British expats in Italy react to Brexit
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British expats in Italy react to Brexit

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Mon 27 Jun 2016 3:57 PM

On June 24, 51.9 per cent of the British people voted to leave the European Union. For the other 48.1 per cent in the Remain camp, the decision was marked as a “day of despair” (Jonathan Freedland, Guardian). British immigrants living in Florence and Tuscany are firmly against the UK leaving the EU. Their reaction, mine included, is an indescribable cocktail of fear, shame, anger, shock and helplessness. 66,000 Brits live in Italy and our future as non-Europeans, as “extracomunitari”, now appears very uncertain.

 

 

Expats in Italy react to Brexit

 

“Yesterday felt like a disaster had struck,” commented Sarah Humphreys, an English teacher in Pistoia who has been in Italy for the last 20 years. “The uncertainty and sense of insecurity caused by this decision is quite nauseating … I am worried about what might happen when Brexit comes into action.”

 

Anger and shame are the overriding feelings of Paula Carrier, a caterer and private chef who has been living in Florence for 12 years. “Living abroad, I have always been so proud to be British, now I just want to hide.” Carrier continued, “The repercussions are flowing in so fast. Not just regarding the Pound, Scotland and Northern Ireland, but also the Spanish now want joint rule over Gibraltar. Which is not a burning issue for me, just an example of how the carpet is being pulled from under our feet at a rate of knots. And then the French have said they want to implement stronger border controls for the UK. This is just the beginning.”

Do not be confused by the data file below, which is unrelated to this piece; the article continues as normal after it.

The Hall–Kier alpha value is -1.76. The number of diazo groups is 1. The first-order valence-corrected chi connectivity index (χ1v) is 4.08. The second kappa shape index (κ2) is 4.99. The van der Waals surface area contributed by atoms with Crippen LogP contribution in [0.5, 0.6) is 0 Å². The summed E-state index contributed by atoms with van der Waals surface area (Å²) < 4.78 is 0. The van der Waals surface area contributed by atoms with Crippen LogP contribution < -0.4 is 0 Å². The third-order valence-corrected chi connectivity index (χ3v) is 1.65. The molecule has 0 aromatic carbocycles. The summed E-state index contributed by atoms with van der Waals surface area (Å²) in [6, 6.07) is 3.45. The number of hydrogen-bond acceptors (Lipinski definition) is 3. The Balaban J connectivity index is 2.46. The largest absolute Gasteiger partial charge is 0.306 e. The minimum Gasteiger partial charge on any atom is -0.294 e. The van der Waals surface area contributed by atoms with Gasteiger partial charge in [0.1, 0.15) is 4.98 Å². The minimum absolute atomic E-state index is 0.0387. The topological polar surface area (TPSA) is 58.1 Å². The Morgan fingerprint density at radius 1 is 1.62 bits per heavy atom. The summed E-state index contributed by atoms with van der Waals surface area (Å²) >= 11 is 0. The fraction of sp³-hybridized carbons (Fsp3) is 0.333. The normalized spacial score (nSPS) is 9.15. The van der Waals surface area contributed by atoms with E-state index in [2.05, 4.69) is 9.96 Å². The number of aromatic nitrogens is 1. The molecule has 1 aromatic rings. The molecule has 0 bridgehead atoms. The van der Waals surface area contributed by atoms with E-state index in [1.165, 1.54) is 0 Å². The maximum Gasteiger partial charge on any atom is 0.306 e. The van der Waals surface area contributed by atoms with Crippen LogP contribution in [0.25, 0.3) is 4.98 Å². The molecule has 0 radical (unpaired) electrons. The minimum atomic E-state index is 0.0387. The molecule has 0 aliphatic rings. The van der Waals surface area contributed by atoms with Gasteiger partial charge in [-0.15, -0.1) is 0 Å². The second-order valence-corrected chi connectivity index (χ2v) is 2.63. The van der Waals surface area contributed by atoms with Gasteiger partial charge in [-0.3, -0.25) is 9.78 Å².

Just as upsetting as these large-scale economic and cultural implications are the issues of identity raised by the results. “I feel as if I’ve lost a part of myself,” said Helen Bayley, a painter and tour guide working in Florence for the last seven years. “I feel in a sense that my country has betrayed me.”

 

Sarah Bairstow

Sarah Bairstow

 

Sarah Bairstow, who holds passports for both the United States and the UK, has built a life in Italy on the basis of her British citizenship, but now feels little control over what’s to come. “I have no idea what will happen next and whether we’ll be able to stay here in the future.”

 

Journalist Kirsten Hills, who is married to an Italian and has been a Florence resident since 2011, echoes Bairstow’s overwhelming sense of powerlessness. “I feel very, very helpless. There’s a part of me that doesn’t believe this is it, though.”

 

After 23 years away, web marketing professional Suzi Jenkins is worried about what she sees as pervasive ignorance among the UK populace. When she first saw the news, “I thought I had accessed a spoof BBC website,” she quipped. Once it began to sink in, she reflected on the state of education: “How the hell did we create a population like this? The kind of people that you’re seeing who voted to leave voted purely on the question of immigration, not whether or not they wanted to stay in Europe.” Despite her countless concerns, she has trouble worrying about her own future at the moment, “because it’s so uncertain. I can’t be worried about this aspect or that aspect because it’s all so unclear.”